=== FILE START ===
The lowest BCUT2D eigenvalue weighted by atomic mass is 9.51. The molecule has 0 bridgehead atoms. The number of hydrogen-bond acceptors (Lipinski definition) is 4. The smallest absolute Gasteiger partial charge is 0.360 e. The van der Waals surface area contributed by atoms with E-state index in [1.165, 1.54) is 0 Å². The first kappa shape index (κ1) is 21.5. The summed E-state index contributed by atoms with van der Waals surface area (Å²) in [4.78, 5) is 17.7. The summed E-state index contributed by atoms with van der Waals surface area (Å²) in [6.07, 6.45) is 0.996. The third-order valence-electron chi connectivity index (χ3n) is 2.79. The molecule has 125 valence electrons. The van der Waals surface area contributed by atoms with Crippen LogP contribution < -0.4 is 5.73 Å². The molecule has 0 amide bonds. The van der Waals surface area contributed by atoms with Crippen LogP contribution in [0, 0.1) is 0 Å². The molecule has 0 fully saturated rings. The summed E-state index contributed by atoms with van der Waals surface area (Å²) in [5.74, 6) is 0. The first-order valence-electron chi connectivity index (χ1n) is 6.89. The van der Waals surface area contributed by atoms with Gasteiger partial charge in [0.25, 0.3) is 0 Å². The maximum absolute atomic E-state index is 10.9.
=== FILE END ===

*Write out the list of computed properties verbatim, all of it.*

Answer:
The lowest BCUT2D eigenvalue weighted by atomic mass is 9.51. The molecule has 0 bridgehead atoms. The number of hydrogen-bond acceptors (Lipinski definition) is 4. The smallest absolute Gasteiger partial charge is 0.360 e. The van der Waals surface area contributed by atoms with E-state index in [1.165, 1.54) is 0 Å². The first kappa shape index (κ1) is 21.5. The summed E-state index contributed by atoms with van der Waals surface area (Å²) in [4.78, 5) is 17.7. The summed E-state index contributed by atoms with van der Waals surface area (Å²) in [6.07, 6.45) is 0.996. The third-order valence-electron chi connectivity index (χ3n) is 2.79. The molecule has 125 valence electrons. The van der Waals surface area contributed by atoms with Crippen LogP contribution < -0.4 is 5.73 Å². The molecule has 0 amide bonds. The van der Waals surface area contributed by atoms with Crippen LogP contribution in [0, 0.1) is 0 Å². The molecule has 0 fully saturated rings. The summed E-state index contributed by atoms with van der Waals surface area (Å²) in [5.74, 6) is 0. The first-order valence-electron chi connectivity index (χ1n) is 6.89. The van der Waals surface area contributed by atoms with Gasteiger partial charge in [0.25, 0.3) is 0 Å². The maximum absolute atomic E-state index is 10.9.